Second Leg, Monday: Boxing has been part of my life for a long time and I love Mondays with Mischa. 7.30 pm on the third floor of an old warehouse in Kensington, now converted into boutique and diverse creative endeavours. Apart from the top floor which is dedicated to multi-discipline fighting.
On Mondays, about a dozen of us share the space with a bunch of wrestlers, or “grapplers” as Mischa calls them. They grunt and writhe, snaking limbs around each other’s bodies in a way that makes you go straight back to Roy & HG setting the whole thing to a Barry White soundtrack at the Sydney Olympics. Ohhhh, baby.
Last night, as we skipped (the first two rounds are skipping. Death to calves after The Bang) a pretty big kickboxer also wandered in and spent some time pounding into the heavy bag with his legs, threatening to shake the floor under us. It’s never a boring setting.
Mischa, AKA “The Sweetest Thing”, is an old journo friend of mine who got into boxing quite a few years ago, which gave us a whole new level of conversation because she was now training with boxing identities I’d written about for years in one of my many incarnations (boxing writer for The Herald newspaper, and briefly, freelancing, for the Sunday Age).
Then Mischa got further into it, and won an Australian title and fought overseas, training at Gleason’s Gym in Brooklyn, NY (of which I’m endlessly jealous), and has written several excellent books on the subject of being a female fighter. These days, she mixes her time between training fighters, running boxing fitness classes like the one I attend, and journalism.
Our group is pretty diverse. There’s Zoe, who is in training for an actual fight, even though she might have broken a rib sparring last week. And there are a range of guys and women of varying motivation, fitness and skills. On Monday, I paired up with Bree, who works in a fabrics shop and told me she has a side business involving Eighties sewing machines or something. She told me all this while throwing left and right combinations at my padded hands, centimetres from my face, so it was hard to pay full attention.
After the skipping, we split into groups and either move and throw combinations at the air, or run and do mounting numbers of push-ups, which is where the day before’s Bang session starts to hurt before I’ve even started. I hadn’t realised how many Bang punishment push-ups I’d obviously done because my shoulders and chest almost immediately complain about raising and carrying my weight. I sprint 10 times, then push-ups, which means 55 push-ups spread out, and I’m wondering if I’ll survive the hour.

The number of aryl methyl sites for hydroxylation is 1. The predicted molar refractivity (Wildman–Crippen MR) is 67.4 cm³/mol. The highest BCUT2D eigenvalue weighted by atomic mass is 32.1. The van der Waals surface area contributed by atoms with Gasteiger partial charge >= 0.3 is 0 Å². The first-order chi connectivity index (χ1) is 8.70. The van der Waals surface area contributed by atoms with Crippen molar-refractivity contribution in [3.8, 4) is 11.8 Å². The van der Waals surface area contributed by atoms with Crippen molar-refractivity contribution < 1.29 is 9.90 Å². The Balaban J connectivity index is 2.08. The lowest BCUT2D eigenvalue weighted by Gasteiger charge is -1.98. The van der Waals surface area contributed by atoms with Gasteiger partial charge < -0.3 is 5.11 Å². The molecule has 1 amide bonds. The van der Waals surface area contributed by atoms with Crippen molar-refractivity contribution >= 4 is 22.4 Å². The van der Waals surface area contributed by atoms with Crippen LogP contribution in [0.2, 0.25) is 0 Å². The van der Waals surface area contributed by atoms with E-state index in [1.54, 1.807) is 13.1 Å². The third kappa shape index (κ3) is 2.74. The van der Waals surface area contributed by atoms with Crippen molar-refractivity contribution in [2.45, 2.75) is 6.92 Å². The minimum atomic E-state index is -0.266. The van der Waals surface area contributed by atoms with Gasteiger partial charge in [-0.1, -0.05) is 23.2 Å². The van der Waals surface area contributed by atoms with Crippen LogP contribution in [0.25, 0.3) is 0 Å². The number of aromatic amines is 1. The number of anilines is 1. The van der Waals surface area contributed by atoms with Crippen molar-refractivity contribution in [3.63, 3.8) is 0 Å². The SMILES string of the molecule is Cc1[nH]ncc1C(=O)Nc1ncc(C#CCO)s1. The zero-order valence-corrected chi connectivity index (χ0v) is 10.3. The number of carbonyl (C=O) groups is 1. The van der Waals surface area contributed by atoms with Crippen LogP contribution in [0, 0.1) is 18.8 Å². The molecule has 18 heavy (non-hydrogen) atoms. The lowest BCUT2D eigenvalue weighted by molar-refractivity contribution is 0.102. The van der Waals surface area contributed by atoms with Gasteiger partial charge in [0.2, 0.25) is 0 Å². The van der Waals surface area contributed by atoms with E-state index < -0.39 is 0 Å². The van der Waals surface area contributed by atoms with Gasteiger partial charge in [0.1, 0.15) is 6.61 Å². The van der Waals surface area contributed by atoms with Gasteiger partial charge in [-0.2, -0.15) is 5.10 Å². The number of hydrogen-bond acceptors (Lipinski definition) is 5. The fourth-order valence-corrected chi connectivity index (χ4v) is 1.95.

But then thankfully we’re on the matts, throwing combinations, left jab, straight right, left hook, straight right, then step under phantom blows and countering with straight right, left hook, straight right. A cheer goes up from the Grapplers. Maybe somebody finally scored? We pair up and move onto pads and gloves, throwing combinations into the pads, dancing around one another, changing direction, changing direction, footwork, footwork, then a two punch combo, or an eight punch combo, or a six punch combo, and move, and change and change and change and one jab, and move and change …
By now, I’m sweating hard but my body has loosened and The Bang is behind me. As I wail into the heavy bag with jabs and hooks, and the occasional uppercut combo, my shoulders are working hard but my legs feel good and all the dancing and directional changing will channel directly into my skating, once I’m back on the ice.
The session finishes with a gruelling abs workout, with a bunch of crunches and other stomach-busters.
And we drift into the night. I’d felt seriously stressed and heavy when I arrived. Now I feel fantastic.
Monday (and Wednesday), 7.30 pm, 10 bucks for the session.
Seriously, hockey people, you can’t go past it. You might even get to punch me. What’s not to like?
Address: Level 3, 10 Elizabeth Street, Kensington.
(Facebook: ‘like’ Mischa’s Boxing Central)